Changes to WLAN Impact IoT and Wi-Fi Standards

By: Pam Baker| - Leave a comment

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Wireless networking professionals are bracing for changes to the wireless local area network (WLAN). Like all things IT, WLAN is being used in new and unprecedented ways, and enterprises need new tools to manage it all. Chief among the trends slated for this year are the continued growth of the Internet of Things (IoT) and the rise of new Wi-Fi standards.

While these changes present many opportunities, they also bring new challenges for wireless networking pros. Here’s a look at what to expect this year so you’ll be ready for both the upsides and the downsides.

IoT Brings an Avalanche of Data

IoT has been talked about for some time now, but it’s still considered an emerging trend as hardware-makers shift manufacturing to add sensors, drivers and software applications to existing products. Soon, almost all existing products — and some yet to be invented — will be collecting and transmitting data over Wi-Fi. The resulting information avalanche will provide unprecedented business advantages, including new profit centers, but it will also overwhelm many wireless networks.

IoT is slated to begin hitting networks in earnest later this year and continue to grow from there. IHS Technology predicts the total number of IoT devices will grow to 30.7 billion by the year 2020. Meanwhile, Dell’Oro Group predicts there will be 1 billion devices on corporate WLAN networks in the next five years.

“While not all these devices are publicly available for use — only their owners can use many of them — we expect that these wireless local area network devices will be the primary way that most IoT devices connect to networks,” the Dell’Oro Group noted. “In this context, we expect that businesses need more from their networks as they are increasingly interacting with their customers via mobile devices and from IoT devices. This puts in place a powerful driver to further WLAN infrastructure-building. And these network owners are incentivized to install Wi-Fi because they won’t incur a monthly charge that would be necessary in order to use cellular connections.”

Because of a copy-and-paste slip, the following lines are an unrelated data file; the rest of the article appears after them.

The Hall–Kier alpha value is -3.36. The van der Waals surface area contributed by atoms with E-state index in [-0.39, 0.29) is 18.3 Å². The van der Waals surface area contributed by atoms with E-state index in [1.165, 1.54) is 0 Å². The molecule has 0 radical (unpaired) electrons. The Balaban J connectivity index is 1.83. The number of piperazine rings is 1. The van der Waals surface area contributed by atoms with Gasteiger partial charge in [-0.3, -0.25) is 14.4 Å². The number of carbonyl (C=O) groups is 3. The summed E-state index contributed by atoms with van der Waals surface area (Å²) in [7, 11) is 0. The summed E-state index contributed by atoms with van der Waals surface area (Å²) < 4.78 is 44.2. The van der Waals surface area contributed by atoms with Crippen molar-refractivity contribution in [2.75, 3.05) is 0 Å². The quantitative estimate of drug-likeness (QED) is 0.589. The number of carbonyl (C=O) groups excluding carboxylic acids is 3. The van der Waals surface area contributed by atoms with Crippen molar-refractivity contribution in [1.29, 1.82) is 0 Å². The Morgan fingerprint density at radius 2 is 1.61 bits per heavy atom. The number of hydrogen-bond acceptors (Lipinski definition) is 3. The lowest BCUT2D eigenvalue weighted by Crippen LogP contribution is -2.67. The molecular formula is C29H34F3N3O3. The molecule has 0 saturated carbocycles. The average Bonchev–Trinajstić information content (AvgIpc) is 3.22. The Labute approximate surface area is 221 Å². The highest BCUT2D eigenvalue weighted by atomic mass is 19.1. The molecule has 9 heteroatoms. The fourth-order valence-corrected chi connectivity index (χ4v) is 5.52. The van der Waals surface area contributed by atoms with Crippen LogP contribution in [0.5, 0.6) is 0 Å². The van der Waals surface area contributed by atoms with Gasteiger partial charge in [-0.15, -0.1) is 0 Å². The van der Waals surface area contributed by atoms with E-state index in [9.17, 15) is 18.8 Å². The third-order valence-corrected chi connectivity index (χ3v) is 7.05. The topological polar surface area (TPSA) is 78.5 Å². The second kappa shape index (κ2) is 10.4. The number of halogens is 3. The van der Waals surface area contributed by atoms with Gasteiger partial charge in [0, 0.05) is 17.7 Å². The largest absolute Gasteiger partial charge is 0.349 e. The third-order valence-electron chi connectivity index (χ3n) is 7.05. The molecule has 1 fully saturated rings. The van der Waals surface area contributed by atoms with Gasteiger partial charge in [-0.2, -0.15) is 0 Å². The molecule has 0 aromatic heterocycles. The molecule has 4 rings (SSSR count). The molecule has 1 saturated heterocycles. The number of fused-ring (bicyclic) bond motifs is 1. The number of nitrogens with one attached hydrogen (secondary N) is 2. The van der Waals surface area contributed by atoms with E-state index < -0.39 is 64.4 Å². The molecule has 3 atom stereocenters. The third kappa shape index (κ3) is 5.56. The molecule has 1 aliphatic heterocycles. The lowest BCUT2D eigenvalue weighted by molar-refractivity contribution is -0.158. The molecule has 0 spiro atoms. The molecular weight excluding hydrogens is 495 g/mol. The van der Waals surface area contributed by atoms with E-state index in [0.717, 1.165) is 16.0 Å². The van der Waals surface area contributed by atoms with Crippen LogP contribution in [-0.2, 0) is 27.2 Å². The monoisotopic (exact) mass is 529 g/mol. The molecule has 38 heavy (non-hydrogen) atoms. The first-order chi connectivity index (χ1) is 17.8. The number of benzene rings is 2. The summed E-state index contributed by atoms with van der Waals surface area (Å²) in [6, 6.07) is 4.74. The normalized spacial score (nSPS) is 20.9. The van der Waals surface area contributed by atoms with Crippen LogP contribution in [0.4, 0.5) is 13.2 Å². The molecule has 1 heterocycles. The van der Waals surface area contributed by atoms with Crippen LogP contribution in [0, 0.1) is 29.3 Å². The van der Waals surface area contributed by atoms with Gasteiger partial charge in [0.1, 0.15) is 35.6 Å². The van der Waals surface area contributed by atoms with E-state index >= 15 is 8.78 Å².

While these changes will surely make a huge impact, they’re not the only shifts coming.

Evolving WLAN Inspires New Wi-Fi Standards

Many enterprises are still catching up to 802.11ac, but 802.11ax lies not too far ahead. Figuring out how to incorporate these new standards without replacing everything all at once is a big challenge.

“802.11ax is particularly aimed at high-density Wi-Fi deployments, improving not only speed but [also] the ability of connections to stay active even when interfered with heavily,” writes Jon Gold in a NetworkWorld post.

But 802.11 ax isn’t the only standard sitting on the horizon: 802.11ay is looming, too. While 802.11ax is mostly about improving efficiency in routing, 802.11ay is more about boosting speed.

“The backwards compatible 802.11ay amendment would amount to a transmission rate of 20 to 30 Gbps and a range of 33 to 100 feet with 11ay-to-11ay device setups, but once channel bonding, [multiple-input multiple-output] and other capabilities are exploited, you could be getting closer to 200 Gbps and reaching distances approaching 1,000 feet, according to industry players,” explains Bob Brown in a separate NetworkWorld post.

Taking advantage of the improved efficiency, speed and range found in these new standards is certainly a smart move, but wireless networking pros will have to plan carefully in order to keep from breaking the network or the budget. And that planning must be done quickly — the IoT data avalanche isn’t going to wait.

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About The Author

Pam Baker

Freelance Writer

Pam Baker is an award-winning freelance journalist based in Georgia. Her published credits number in the thousands, including books, e-books, e-briefs, white papers, industry analysis reports and articles in leading publications, including Institutional Investor, CIO, Fierce Markets and InformationWeek, among many others. Her latest book, "Data Divination: Big Data Strategies," has been met with rave reviews, was featured in a prestigious National Press Club event, is recommended by the U.S. Chamber of Commerce for business executives and is currently being used as a textbook in both business and tech schools in universities around the world. Baker is a "big-picturist," meaning she enjoys writing on topics that overlap and interact, such as technology and business. Her fans regualrly follow her work in science, technology, business and finance.

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